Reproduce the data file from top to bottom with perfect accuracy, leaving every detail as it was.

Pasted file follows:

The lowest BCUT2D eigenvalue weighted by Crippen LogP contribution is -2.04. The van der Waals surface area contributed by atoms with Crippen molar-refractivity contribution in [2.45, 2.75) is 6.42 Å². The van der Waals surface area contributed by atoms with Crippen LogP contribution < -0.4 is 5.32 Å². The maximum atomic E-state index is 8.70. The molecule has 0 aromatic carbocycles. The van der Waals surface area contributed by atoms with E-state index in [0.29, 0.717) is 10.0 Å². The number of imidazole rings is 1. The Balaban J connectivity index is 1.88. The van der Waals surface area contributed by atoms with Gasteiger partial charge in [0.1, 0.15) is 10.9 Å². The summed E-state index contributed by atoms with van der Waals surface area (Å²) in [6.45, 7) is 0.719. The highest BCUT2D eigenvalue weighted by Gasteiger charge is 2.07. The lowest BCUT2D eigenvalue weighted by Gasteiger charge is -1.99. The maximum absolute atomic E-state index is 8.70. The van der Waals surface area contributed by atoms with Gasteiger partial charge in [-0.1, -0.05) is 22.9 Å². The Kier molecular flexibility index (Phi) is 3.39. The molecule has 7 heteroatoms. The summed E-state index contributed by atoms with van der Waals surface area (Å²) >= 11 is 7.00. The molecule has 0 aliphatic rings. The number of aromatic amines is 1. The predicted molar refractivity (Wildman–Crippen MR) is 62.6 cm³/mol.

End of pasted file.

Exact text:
The lowest BCUT2D eigenvalue weighted by Crippen LogP contribution is -2.04. The van der Waals surface area contributed by atoms with Crippen molar-refractivity contribution in [2.45, 2.75) is 6.42 Å². The van der Waals surface area contributed by atoms with Crippen LogP contribution < -0.4 is 5.32 Å². The maximum atomic E-state index is 8.70. The molecule has 0 aromatic carbocycles. The van der Waals surface area contributed by atoms with E-state index in [0.29, 0.717) is 10.0 Å². The number of imidazole rings is 1. The Balaban J connectivity index is 1.88. The van der Waals surface area contributed by atoms with Gasteiger partial charge in [0.1, 0.15) is 10.9 Å². The summed E-state index contributed by atoms with van der Waals surface area (Å²) in [6.45, 7) is 0.719. The highest BCUT2D eigenvalue weighted by Gasteiger charge is 2.07. The lowest BCUT2D eigenvalue weighted by Gasteiger charge is -1.99. The maximum absolute atomic E-state index is 8.70. The van der Waals surface area contributed by atoms with Gasteiger partial charge in [-0.1, -0.05) is 22.9 Å². The Kier molecular flexibility index (Phi) is 3.39. The molecule has 7 heteroatoms. The summed E-state index contributed by atoms with van der Waals surface area (Å²) >= 11 is 7.00. The molecule has 0 aliphatic rings. The number of aromatic amines is 1. The predicted molar refractivity (Wildman–Crippen MR) is 62.6 cm³/mol.